Dish settles deceptive practices charges with Arizona, 45 other states

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Dish Network Corp. said Thursday it agreed to pay nearly $6 million to settle charges that it improperly marketed, promoted and sold its products and services.

Although the satellite TV provider isn't admitting any wrongdoing in settling with attorneys generals in 46 states, it agreed to pay restitution to affected customers and make fuller disclosures in advertising and written contracts.

State officials say Dish failed to disclose all the terms of service to customers, including rebates, credits and free offers. The states say that Dish refused to take responsibility when customers were misled by service resellers and equipment installers.

State officials also accused Dish of charging customers' credit cards and withdrawing money from bank accounts without giving adequate notice and getting proper authorization. They also said Dish didn't tell customers that equipment sold or leased were used or refurbished.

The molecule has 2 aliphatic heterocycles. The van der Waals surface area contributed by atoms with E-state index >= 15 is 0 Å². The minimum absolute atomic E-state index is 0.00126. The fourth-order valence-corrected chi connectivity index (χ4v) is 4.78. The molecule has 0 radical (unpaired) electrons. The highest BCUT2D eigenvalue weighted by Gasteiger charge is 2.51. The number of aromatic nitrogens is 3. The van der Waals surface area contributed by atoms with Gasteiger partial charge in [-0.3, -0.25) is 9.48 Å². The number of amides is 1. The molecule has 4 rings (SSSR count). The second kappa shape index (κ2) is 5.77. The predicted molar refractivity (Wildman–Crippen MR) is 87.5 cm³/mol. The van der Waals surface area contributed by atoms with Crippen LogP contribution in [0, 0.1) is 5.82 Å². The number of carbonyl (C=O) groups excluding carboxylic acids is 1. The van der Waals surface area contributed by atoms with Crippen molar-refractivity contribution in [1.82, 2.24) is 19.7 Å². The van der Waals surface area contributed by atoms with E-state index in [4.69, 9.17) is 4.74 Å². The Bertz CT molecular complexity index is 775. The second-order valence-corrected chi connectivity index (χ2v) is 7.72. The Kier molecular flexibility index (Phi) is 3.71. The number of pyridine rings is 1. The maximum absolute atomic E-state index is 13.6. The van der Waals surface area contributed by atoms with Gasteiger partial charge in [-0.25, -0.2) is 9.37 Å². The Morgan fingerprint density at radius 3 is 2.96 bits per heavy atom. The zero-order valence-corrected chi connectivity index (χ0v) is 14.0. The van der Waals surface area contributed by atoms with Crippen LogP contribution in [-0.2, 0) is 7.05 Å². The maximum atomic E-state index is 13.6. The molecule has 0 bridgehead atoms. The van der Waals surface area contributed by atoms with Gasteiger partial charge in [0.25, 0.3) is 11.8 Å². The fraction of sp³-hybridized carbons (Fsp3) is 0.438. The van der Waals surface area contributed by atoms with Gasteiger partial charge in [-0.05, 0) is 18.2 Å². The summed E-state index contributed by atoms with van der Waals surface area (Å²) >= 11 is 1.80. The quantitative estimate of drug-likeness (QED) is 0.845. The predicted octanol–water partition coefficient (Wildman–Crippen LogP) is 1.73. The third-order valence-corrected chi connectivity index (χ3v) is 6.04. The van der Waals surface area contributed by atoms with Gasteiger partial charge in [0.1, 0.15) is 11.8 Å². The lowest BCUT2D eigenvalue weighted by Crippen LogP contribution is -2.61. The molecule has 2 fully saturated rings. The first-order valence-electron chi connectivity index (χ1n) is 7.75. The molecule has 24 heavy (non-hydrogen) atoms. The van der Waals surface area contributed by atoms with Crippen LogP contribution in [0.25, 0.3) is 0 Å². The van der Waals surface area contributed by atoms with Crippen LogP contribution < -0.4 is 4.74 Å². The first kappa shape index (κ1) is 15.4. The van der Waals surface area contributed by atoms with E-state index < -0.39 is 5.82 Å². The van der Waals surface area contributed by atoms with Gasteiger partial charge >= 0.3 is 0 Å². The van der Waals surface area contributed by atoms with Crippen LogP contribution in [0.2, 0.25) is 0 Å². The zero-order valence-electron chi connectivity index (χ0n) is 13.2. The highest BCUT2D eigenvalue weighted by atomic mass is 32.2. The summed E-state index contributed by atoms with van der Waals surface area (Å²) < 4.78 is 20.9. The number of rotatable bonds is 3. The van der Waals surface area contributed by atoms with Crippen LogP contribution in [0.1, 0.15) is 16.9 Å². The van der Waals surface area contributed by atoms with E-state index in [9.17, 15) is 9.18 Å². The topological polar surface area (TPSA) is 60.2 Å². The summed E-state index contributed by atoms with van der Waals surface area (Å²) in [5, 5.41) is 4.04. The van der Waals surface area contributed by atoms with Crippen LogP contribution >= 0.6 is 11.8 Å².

As part of the settlement, Dish agreed to more clearly disclose in ads any restrictions on promotional offers. It also promised to either sell new equipment or tell consumers they're buying used goods. The company also must require retailers that resell its services to comply with the terms of the states' agreement.

Dish will pay restitution to affected consumers who filed complaints between Jan. 1, 2004 and July 9, 2009. People can also file complaints over the next five months with their state's attorney general, Dish or Better Business Bureau to qualify, as long as the problem occurred within the past two years.

Englewood, Colo.-based Dish reached a settlement with all states except California, North Carolina, Illinois and Ohio. Those four states did not accept the settlement terms and their legal claims against Dish are pending.

Shares of Dish were up 36 cents, or 2.3 percent, to $15.97 in afternoon trading Thursday.

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